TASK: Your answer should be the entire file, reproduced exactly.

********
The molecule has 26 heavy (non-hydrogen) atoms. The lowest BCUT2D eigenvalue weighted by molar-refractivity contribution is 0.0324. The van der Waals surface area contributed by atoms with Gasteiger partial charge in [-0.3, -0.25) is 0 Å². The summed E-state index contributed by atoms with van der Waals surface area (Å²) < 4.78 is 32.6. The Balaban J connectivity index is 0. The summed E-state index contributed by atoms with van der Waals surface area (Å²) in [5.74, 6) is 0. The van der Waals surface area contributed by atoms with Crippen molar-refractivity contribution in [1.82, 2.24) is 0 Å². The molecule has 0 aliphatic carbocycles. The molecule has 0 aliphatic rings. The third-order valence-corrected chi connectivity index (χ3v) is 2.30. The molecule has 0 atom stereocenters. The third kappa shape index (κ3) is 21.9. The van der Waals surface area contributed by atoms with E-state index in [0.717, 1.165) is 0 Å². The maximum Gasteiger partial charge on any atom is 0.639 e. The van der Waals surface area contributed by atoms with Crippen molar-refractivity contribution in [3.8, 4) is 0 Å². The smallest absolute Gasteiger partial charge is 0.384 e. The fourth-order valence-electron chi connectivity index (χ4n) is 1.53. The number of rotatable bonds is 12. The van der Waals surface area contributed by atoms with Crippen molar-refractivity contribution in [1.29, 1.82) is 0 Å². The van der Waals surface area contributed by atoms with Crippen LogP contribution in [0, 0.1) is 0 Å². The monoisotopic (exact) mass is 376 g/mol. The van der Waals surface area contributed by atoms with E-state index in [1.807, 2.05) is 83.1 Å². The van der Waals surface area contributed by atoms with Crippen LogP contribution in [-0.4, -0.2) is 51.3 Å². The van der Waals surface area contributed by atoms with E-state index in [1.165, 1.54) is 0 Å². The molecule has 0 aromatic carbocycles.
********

The molecule has 26 heavy (non-hydrogen) atoms. The lowest BCUT2D eigenvalue weighted by molar-refractivity contribution is 0.0324. The van der Waals surface area contributed by atoms with Gasteiger partial charge in [-0.3, -0.25) is 0 Å². The summed E-state index contributed by atoms with van der Waals surface area (Å²) < 4.78 is 32.6. The Balaban J connectivity index is 0. The summed E-state index contributed by atoms with van der Waals surface area (Å²) in [5.74, 6) is 0. The van der Waals surface area contributed by atoms with Crippen molar-refractivity contribution in [1.82, 2.24) is 0 Å². The molecule has 0 aliphatic carbocycles. The molecule has 0 aliphatic rings. The third-order valence-corrected chi connectivity index (χ3v) is 2.30. The molecule has 0 atom stereocenters. The third kappa shape index (κ3) is 21.9. The van der Waals surface area contributed by atoms with E-state index in [0.717, 1.165) is 0 Å². The maximum Gasteiger partial charge on any atom is 0.639 e. The van der Waals surface area contributed by atoms with Crippen molar-refractivity contribution in [3.8, 4) is 0 Å². The smallest absolute Gasteiger partial charge is 0.384 e. The fourth-order valence-electron chi connectivity index (χ4n) is 1.53. The number of rotatable bonds is 12. The van der Waals surface area contributed by atoms with Crippen molar-refractivity contribution in [1.29, 1.82) is 0 Å². The van der Waals surface area contributed by atoms with Crippen LogP contribution in [0, 0.1) is 0 Å². The monoisotopic (exact) mass is 376 g/mol. The van der Waals surface area contributed by atoms with E-state index in [1.807, 2.05) is 83.1 Å². The van der Waals surface area contributed by atoms with Crippen LogP contribution in [-0.4, -0.2) is 51.3 Å². The van der Waals surface area contributed by atoms with E-state index in [1.165, 1.54) is 0 Å². The molecule has 0 aromatic carbocycles.